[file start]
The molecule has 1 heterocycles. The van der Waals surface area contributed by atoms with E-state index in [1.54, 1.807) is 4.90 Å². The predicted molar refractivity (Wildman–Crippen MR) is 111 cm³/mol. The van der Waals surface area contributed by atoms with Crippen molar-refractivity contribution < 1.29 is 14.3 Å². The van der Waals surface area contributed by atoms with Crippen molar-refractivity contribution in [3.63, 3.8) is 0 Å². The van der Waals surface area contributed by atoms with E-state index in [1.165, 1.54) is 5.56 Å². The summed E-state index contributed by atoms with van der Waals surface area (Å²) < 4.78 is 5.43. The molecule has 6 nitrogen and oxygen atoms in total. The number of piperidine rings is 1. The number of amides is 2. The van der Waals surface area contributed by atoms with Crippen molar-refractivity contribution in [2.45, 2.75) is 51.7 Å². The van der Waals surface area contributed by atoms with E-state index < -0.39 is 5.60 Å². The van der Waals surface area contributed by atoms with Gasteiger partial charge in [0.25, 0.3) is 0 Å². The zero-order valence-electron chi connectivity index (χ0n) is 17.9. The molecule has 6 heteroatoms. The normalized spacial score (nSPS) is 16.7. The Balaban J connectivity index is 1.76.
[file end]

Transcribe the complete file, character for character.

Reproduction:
The molecule has 1 heterocycles. The van der Waals surface area contributed by atoms with E-state index in [1.54, 1.807) is 4.90 Å². The predicted molar refractivity (Wildman–Crippen MR) is 111 cm³/mol. The van der Waals surface area contributed by atoms with Crippen molar-refractivity contribution < 1.29 is 14.3 Å². The van der Waals surface area contributed by atoms with Crippen molar-refractivity contribution in [3.63, 3.8) is 0 Å². The van der Waals surface area contributed by atoms with E-state index in [1.165, 1.54) is 5.56 Å². The summed E-state index contributed by atoms with van der Waals surface area (Å²) < 4.78 is 5.43. The molecule has 6 nitrogen and oxygen atoms in total. The number of piperidine rings is 1. The number of amides is 2. The van der Waals surface area contributed by atoms with Crippen molar-refractivity contribution in [2.45, 2.75) is 51.7 Å². The van der Waals surface area contributed by atoms with E-state index < -0.39 is 5.60 Å². The van der Waals surface area contributed by atoms with Gasteiger partial charge in [0.25, 0.3) is 0 Å². The zero-order valence-electron chi connectivity index (χ0n) is 17.9. The molecule has 6 heteroatoms. The normalized spacial score (nSPS) is 16.7. The Balaban J connectivity index is 1.76.